In June 1997, Howard Kendall returned as Everton manager for a third time. He had always been reluctant to use Unsworth in his second spell, and this time deemed him expendable, exchanging him for West Ham’s Danny Williamson and £1 million. It was a bum deal, with Williamson playing just a handful of appearances before his retirement from injury.

Unsworth spent a successful season in London, but sought a return north after just a year. In the summer of 1998 there followed a bizarre interlude at Aston Villa, whom he joined for £3million, but immediately sought to leave when he caught word that Everton, now managed by Walter Smith, were interested in signing him back.  Without playing a single game for Villa, he returned to Everton for £3 million.

Smith, who admired physical presence in his charges, utilised Unsworth mainly as a left back, although he slotted in as an auxiliary centre half on occasion too and on the left of midfield. He became something of an enigma, at times an excellent defender, his form was undermined by lapses of concentration and poor distribution. There were several low points – with Marco Materazzi he conspired to hand Sheffield Wednesday’s Benito Carbone two goals in a fixture at the end of the 1998/99 season that left Everton in serious relegation trouble; and he was abysmal in Everton’s 2001 FA Cup humiliation to Tranmere – but Unsworth always had the strength of character to bounce back. He may have sometimes resembled a pub footballer, but at a time when the loyalty and motivations of some of his team-mates could be called into question, Unsworth always gave his all. In 2002 he was awarded a testimonial.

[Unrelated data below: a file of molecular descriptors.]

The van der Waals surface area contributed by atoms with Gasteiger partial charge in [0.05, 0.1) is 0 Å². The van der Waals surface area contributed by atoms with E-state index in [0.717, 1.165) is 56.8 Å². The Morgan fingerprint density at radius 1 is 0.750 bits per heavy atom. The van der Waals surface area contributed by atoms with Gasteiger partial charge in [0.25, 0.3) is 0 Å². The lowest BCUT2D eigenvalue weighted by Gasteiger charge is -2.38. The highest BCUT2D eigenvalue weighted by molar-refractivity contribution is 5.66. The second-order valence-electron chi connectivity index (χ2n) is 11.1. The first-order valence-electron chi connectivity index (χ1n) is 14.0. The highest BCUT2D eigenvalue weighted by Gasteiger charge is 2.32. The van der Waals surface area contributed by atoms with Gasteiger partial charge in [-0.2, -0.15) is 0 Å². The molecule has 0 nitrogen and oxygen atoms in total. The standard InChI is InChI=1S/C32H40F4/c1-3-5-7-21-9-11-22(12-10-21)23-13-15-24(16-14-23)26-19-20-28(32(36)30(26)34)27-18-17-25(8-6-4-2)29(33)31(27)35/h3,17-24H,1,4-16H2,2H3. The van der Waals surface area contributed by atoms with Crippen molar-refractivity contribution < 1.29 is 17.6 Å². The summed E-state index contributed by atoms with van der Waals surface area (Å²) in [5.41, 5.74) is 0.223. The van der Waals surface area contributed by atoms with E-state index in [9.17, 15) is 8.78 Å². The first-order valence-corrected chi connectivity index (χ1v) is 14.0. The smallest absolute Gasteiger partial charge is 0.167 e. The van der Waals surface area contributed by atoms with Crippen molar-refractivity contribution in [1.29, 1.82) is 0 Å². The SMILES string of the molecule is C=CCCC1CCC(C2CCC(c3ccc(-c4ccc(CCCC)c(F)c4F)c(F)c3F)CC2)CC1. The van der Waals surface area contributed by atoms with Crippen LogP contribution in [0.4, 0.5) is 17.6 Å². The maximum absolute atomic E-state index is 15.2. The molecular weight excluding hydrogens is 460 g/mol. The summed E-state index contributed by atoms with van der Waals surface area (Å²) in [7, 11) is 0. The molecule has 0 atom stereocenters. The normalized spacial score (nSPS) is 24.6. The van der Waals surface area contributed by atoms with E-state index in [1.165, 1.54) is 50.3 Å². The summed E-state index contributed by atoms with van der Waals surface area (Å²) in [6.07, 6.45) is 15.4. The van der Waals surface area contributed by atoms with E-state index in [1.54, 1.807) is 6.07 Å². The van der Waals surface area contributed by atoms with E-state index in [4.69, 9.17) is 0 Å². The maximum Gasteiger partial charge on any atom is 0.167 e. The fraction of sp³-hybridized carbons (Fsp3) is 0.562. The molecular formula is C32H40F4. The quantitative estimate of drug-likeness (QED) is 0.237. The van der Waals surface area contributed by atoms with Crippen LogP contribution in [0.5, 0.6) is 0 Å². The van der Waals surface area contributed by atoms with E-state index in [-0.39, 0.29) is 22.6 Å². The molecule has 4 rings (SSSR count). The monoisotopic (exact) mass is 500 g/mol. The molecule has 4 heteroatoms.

In 2004 he fell foul of David Moyes’s policy of awarding older players just one year contracts, and, offered a three year deal at Portsmouth, moved to the south coast. When that move did not work out, in January 2005 he joined Ipswich Town on loan, where he was reunited with Joe Royle. Released from his Portsmouth contract in summer 2005, he joined Sheffield United on a free transfer, returning to the Premier League a year later. In the January 2007 transfer window, Unsworth joined Wigan Athletic, and his penalty goal on the last day of the 2006/07 season condemned Sheffield United to relegation. Unsworth spent the 2007/08 season at Burnley and subsequently joined Huddersfield Town. However persistent injuries restricted him and he announced his retirement in spring 2009.

Although he never really lived up to his potential, Unsworth was a fine and dedicated servant, who always spoke with the same affection and pride for the club that he showed each time he pulled on an Everton shirt. Shortly after his 2004 departure, he attended a Merseyside derby in the Gwladys Street. His arrival on the old terrace was marked with less incredulity than may have been expected – for Evertonians always knew, that, at heart, Unsworth was one of them.